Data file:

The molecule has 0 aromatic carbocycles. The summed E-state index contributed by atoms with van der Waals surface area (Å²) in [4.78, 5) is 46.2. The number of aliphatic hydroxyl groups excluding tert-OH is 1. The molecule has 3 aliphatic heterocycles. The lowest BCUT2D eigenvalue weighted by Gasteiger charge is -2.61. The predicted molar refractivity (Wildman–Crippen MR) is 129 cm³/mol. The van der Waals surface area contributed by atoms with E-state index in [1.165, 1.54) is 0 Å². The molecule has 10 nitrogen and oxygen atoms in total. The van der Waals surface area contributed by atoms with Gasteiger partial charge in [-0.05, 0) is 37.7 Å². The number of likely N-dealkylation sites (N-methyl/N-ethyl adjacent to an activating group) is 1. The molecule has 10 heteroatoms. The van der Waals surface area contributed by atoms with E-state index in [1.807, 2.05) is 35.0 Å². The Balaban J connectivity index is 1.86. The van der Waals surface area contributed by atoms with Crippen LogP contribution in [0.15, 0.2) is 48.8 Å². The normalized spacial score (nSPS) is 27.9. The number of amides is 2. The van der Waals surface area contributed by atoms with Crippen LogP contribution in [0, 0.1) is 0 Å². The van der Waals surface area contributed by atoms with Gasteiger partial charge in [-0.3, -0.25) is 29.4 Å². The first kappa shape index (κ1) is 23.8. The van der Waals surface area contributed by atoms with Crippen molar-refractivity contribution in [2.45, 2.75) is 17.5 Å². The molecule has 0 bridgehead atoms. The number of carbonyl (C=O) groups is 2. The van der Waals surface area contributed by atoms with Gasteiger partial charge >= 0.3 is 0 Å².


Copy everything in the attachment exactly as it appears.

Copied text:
The molecule has 0 aromatic carbocycles. The summed E-state index contributed by atoms with van der Waals surface area (Å²) in [4.78, 5) is 46.2. The number of aliphatic hydroxyl groups excluding tert-OH is 1. The molecule has 3 aliphatic heterocycles. The lowest BCUT2D eigenvalue weighted by Gasteiger charge is -2.61. The predicted molar refractivity (Wildman–Crippen MR) is 129 cm³/mol. The van der Waals surface area contributed by atoms with E-state index in [1.165, 1.54) is 0 Å². The molecule has 10 nitrogen and oxygen atoms in total. The van der Waals surface area contributed by atoms with Gasteiger partial charge in [-0.05, 0) is 37.7 Å². The number of likely N-dealkylation sites (N-methyl/N-ethyl adjacent to an activating group) is 1. The molecule has 10 heteroatoms. The van der Waals surface area contributed by atoms with E-state index in [1.807, 2.05) is 35.0 Å². The Balaban J connectivity index is 1.86. The van der Waals surface area contributed by atoms with Crippen LogP contribution in [0.15, 0.2) is 48.8 Å². The normalized spacial score (nSPS) is 27.9. The number of amides is 2. The van der Waals surface area contributed by atoms with Crippen LogP contribution in [0, 0.1) is 0 Å². The van der Waals surface area contributed by atoms with Gasteiger partial charge in [-0.3, -0.25) is 29.4 Å². The first kappa shape index (κ1) is 23.8. The van der Waals surface area contributed by atoms with Crippen molar-refractivity contribution in [2.45, 2.75) is 17.5 Å². The molecule has 0 bridgehead atoms. The number of carbonyl (C=O) groups is 2. The van der Waals surface area contributed by atoms with Gasteiger partial charge >= 0.3 is 0 Å².